In response to client demands, he and Scott have begun to hold classes for individuals or groups on any dessert subject someone wants to learn about. The classes are all about having fun and being creative and they are hands-on — for David cooking is a tactile business and if you can't feel the texture of what you are creating, you miss an important part of the process.
To explain what he means, he describes what is for him a defining pastry moment. In the making of chocolate ganache (a kind of thick chocolate filling or icing), heated cream is combined with solid chocolate. As the chocolate begins to melt into the hot cream, the whole thing thickens and turns into a luscious creation that is much more than the sum of its parts (no matter how delicious those parts may be.) It is a rich chocolate confection whose heavy, voluptuous texture you can almost feel, just by looking at it. To really appreciate such a moment of transformation, says David, you need to be there, sleeves rolled up, immersed in the art of dessert making.
The ability to share that moment and to watch the sheer pleasure that a well-executed dessert can bring is what ultimately makes David and Scott's job so rewarding. For the BLU team, the new business is the start of an excellent culinary adventure.
Almond and Pear Tart
3 tablespoons almond paste
1 cup sugar
1 stick butter, melted and cooled to room temperature
6 tablespoons all-purpose flour
2 pears peeled and cut into 1/4-inch square pieces. They may also be sliced lengthwise for a different appearance.
One 9-inch chocolate pastry tart shell, or 10 4-inch shells, chilled
Whipped cream for serving (optional)
Preheat oven to 350 degrees.
In a mixing bowl with paddle attachment, cream the almond paste and sugar for 2-3 minutes until well combined.
Add the eggs, one at a time, scraping the bowl after each addition. While mixing slowly add the butter and mix until combined. Sprinkle in the flour and mix just until combined.
Pour filling into chilled tart shell and spread evenly. Sprinkle the diced pear evenly over the surface of the filling.
Bake until the surface of the filling is golden brown — approximately 35 minutes.
Cool and serve with whipped cream.
Makes enough filling for one 8- or 9-inch tart shell, or 10 4-inch tartlets.
Chocolate Tart Dough
Butter or cooking spray to prepare the pans
5 cups all-purpose flour
1/2 cup cocoa powder
1 cup sugar
1 teaspoon salt
1 1/2 teaspoon baking powder
1/2 cup butter (two sticks)
5 whole large eggs
Note: Ideally all ingredients would be well chilled prior to assembly. If this is not possible, work quickly to prevent the butter from melting while being worked into the flour.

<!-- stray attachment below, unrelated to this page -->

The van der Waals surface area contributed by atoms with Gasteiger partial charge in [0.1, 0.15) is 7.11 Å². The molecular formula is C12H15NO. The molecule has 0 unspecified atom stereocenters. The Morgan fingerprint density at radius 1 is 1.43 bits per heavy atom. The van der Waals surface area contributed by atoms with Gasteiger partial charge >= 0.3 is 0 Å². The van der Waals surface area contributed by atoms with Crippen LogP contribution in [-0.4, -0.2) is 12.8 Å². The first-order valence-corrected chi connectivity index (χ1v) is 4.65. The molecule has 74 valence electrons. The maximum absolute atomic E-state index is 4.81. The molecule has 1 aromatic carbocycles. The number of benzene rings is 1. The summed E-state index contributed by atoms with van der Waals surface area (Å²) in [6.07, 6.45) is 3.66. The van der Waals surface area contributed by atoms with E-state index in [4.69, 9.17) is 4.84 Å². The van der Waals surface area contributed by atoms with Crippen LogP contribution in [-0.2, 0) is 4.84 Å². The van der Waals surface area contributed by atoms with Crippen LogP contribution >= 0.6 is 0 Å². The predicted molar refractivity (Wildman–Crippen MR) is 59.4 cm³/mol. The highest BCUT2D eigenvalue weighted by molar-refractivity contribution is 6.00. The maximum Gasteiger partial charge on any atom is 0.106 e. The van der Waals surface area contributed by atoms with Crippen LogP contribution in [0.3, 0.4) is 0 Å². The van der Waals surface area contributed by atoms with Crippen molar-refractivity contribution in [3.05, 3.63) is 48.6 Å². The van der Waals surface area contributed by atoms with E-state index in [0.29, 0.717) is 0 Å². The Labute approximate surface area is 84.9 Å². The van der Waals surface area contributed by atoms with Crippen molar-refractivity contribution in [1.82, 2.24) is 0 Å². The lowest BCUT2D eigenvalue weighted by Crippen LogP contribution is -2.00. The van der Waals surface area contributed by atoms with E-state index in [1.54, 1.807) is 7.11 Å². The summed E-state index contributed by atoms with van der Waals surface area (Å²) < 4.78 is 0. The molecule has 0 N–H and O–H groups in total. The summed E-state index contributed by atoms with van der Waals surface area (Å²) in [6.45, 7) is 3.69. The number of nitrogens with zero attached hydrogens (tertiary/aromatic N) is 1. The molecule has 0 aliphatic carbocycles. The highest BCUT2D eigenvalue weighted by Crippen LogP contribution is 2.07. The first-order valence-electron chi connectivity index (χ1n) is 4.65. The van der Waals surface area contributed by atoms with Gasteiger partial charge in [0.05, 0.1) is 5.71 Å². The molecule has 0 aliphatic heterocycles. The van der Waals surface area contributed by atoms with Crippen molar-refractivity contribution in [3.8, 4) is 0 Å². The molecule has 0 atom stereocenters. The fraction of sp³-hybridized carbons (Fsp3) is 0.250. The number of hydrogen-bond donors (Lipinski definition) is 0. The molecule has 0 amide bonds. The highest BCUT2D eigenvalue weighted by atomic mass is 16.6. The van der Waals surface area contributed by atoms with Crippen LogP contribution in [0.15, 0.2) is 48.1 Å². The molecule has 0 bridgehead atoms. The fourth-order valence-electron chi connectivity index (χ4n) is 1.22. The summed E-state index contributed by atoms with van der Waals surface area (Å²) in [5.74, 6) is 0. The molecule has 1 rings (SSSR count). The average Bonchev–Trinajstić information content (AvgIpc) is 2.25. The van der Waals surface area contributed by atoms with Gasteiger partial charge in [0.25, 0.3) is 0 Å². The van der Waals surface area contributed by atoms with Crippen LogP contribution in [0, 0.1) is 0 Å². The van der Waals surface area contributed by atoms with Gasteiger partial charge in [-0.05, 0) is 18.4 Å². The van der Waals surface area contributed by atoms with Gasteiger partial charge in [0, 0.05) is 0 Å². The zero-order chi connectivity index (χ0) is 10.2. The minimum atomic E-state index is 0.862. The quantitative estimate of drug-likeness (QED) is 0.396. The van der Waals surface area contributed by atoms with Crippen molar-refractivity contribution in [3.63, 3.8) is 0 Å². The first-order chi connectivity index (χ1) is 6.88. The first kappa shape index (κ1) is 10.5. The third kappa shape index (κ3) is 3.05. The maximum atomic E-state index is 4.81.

Prepare pans by buttering or spraying with cooking spray to prevent sticking.
In a medium size mixing bowl, combine the flour, cocoa powder, sugar, salt and baking powder. Whisk or sift together until evenly distributed. Cut butter into 1/2 inch pieces and toss in the flour mixture. Using your finger tips or a pastry knife work the butter into the flour mixture until the butter is evenly distributed. The mixture should have the appearance of cornmeal and there should be no large pieces of butter remaining.
Whisk eggs briefly to blend and pour over the flour butter mixture. Using your hands, toss the flour with the eggs until the flour is evenly moistened by the eggs and just begins to hold together.
Empty mixing bowl onto counter and shape the dough into a flat log. Wrap with plastic wrap and chill for two hours or overnight.
Once dough has chilled adequately, divide dough into two halves. Work with one half at a time, chilling the half that is not being used. Flour your work surface and roll the dough into a circle at least 11 or 12 inches in diameter. The dough should be rolled as thin as possible, about 1/8- to 1/4-inch thick. Roll the dough onto your rolling pin to help transfer it to the tart pan. Gently press dough into pan. Using a fork, prick the bottom of the dough shell and chill until ready for use. If you use only half this dough, the other half may be wrapped securely and frozen for up to two months.
Makes two 9-inch tart shells or 20 4-inch tartlets.
It turns out that one column was not enough to satisfy Christine's curiosity about the BLU culinary enterprise. Next week she'll be back to report on a step-by-step candy making lesson with David and Scott, with recipes for holiday candy you can make at home for yourself or for gifts. Contact her at firstname.lastname@example.org.
For more information
Contact BLU Culinary Arts at 334-8460.
Consultations by appointment only.
BLU Culinary Arts is at 813 N. Walnut St., in Bloomington.